Lipopeptide daptomycin is a last-line cell-membrane-targeting antibiotic to treat multidrug-resistant Alarmingly, daptomycin-resistant isolates have emerged. The mechanisms underlying daptomycin resistance are diverse and share similarities with resistances to cationic antimicrobial peptides and other lipopeptides, but they remain to be fully elucidated. We selected mutants with increased resistance to daptomycin from a library of transposon insertions in sequent type 8 (ST8) HG003. Insertions conferring increased daptomycin resistance were localized to two genes, one coding for a hypothetical lipoprotein (SAOUHSC_00362, Dsp1), and the other for an alkaline shock protein (SAOUHSC_02441, Asp23). Markerless loss-of-function mutants were then generated for comparison. All transposon mutants and knockout strains exhibited increased daptomycin resistance compared to those of wild-type and complemented strains. Null and transposon insertion mutants also exhibited increased resistance to cationic antimicrobial peptides. Interestingly, the mutant also showed increased resistance to vancomycin, a cell-wall-targeting drug with a different mode of action. Null mutations in both and resulted in increased tolerance as reflected by reduced killing to both daptomycin and vancomycin, as well as an increased tolerance to surfactant (Triton X-100). Neither mutant exhibited increased resistance to lysostaphin, a cell-wall-targeting endopeptidase. These findings identified two genes core to the species that make previously uncharacterized contributions to antimicrobial resistance and tolerance in .
Candida species are the most common causes of sight-threatening fungal ocular infections in temperate regions of the world. Despite their relevance, little is known about the emergence of novel species and the molecular epidemiology of these infections. Here we molecularly characterized 38 yeast isolates collected from patients diagnosed with endophthalmitis or keratitis at Massachusetts Eye and Ear from 2014-2021. Sequencing of the ITS1-5.8S-/ITS2 regions demonstrated that this population of yeasts was dominated by Candida spp. (37 out of 38; 97%), with 58% of the cases caused by C. albicans (n = 22), and the remaining by emerging non-albicans species, predominantly by C. parapsilosis (n = 8) and C. dubliniensis (n = 6). One isolate each was identified as C. tropicalis and Clavispora lusitaniae. Interestingly, all C. dubliniensis were isolated from endophthalmitis and most C. parapsilosis from keratitis. MLST analysis of C. albicans showed a prevalence of CC-1 isolates that has DST69 as the putative founder, with 64% of them belonging to this clonal complex. Isolates grouped within this cluster were more predominant in endophthalmitis (10 out of 14; 71%). One C. albicans CC-1 isolate was multi-azole resistant. In conclusion, we observed that nearly half of the ocular infections caused by yeasts are associated with C. albicans, with evidence for the emergence of non-albicans species that are differentially enriched in distinct ocular niches. Candida albicans isolates clustered within the predominant CC-1 group were particularly more common in endophthalmitis, demonstrating a potential pattern of ocular disease enrichment within this clade.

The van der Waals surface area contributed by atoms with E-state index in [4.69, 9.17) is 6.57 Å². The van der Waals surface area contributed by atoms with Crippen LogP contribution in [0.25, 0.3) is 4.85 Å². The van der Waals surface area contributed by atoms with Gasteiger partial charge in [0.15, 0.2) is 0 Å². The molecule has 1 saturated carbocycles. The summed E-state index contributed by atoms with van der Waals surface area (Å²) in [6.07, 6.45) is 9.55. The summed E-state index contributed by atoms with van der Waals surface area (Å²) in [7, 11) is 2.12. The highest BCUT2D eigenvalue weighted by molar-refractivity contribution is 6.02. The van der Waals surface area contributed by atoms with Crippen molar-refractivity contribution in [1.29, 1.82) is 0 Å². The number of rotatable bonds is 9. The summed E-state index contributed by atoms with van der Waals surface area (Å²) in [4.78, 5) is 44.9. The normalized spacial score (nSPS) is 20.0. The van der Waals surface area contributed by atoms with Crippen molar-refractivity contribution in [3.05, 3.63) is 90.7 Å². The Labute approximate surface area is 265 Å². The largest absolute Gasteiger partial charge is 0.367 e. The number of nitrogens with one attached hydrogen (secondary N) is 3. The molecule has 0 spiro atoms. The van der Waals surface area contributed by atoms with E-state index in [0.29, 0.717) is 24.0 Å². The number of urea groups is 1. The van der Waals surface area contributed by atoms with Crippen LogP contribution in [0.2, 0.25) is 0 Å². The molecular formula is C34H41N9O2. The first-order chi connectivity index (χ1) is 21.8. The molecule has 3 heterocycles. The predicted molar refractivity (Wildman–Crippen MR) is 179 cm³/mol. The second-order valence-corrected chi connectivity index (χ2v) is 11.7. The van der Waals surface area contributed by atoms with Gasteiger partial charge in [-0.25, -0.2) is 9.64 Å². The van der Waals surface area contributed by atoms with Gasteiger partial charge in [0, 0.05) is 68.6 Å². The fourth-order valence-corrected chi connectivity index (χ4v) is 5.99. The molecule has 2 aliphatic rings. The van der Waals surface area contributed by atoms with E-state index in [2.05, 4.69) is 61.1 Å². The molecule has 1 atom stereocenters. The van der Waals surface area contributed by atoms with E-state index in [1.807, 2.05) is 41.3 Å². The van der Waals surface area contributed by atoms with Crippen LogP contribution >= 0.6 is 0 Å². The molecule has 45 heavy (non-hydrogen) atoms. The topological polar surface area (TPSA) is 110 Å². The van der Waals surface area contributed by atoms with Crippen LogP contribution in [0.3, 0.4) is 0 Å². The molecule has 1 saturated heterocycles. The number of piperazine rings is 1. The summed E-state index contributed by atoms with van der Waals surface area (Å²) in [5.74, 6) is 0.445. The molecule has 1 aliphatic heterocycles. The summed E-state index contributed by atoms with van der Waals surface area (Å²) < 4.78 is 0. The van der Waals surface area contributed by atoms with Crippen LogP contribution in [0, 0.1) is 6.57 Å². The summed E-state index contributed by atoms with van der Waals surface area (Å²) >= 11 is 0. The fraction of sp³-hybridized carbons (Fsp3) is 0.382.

INTRODUCTION: Since 2009, the Antibiotic Resistance Monitoring in Ocular Microorganisms (ARMOR) surveillance study has been assessing in vitro antibiotic resistance for bacterial isolates sourced from ocular infections in the US. The main goal of this systematic review was to compare in vitro resistance data for ocular pathogens from published US studies with the most recently published data from the ARMOR study (2009-2018) and, where possible, to evaluate trends in bacterial resistance over time over all studies. METHODS: A literature search was conducted using MEDLINE®, BIOSIS Previews®, and EMBASE® databases (1/1/1995-6/30/2021). Data were extracted from relevant studies and antibiotic susceptibility rates for common ocular pathogens (Staphylococcus aureus, coagulase-negative staphylococci [CoNS], Streptococcus pneumoniae, Pseudomonas aeruginosa, and Haemophilus influenzae), longitudinal changes in susceptibility, and multidrug resistance (MDR) were compared descriptively. RESULTS: Thirty-two relevant studies were identified. High in vitro resistance was found among S. aureus and CoNS to fluoroquinolones, macrolides, and methicillin/oxacillin across studies, with high rates of MDR noted, specifically among methicillin-resistant staphylococci. Data from studies pre-dating or overlapping the early years of ARMOR reflected increasing rates of S. aureus resistance to fluoroquinolones, macrolides, methicillin/oxacillin, and aminoglycosides, while the ARMOR data suggested slight decreases in resistance to these classes between 2009 and 2018. Overall, methicillin-resistant S. aureus (MRSA) prevalence peaked from 2005 to 2015 with a possible decreasing trend in more recent years. DISCUSSION AND CONCLUSIONS: Data from local and regional US datasets were generally consistent with data from the national ARMOR surveillance study. Continued surveillance of ocular bacterial pathogens is needed to track trends such as methicillin resistance and MDR prevalence and any new emerging antibiotic resistance phenotypes. Susceptibility data from ARMOR can inform initial choice of therapy, especially in practice areas where local antibiograms are unavailable.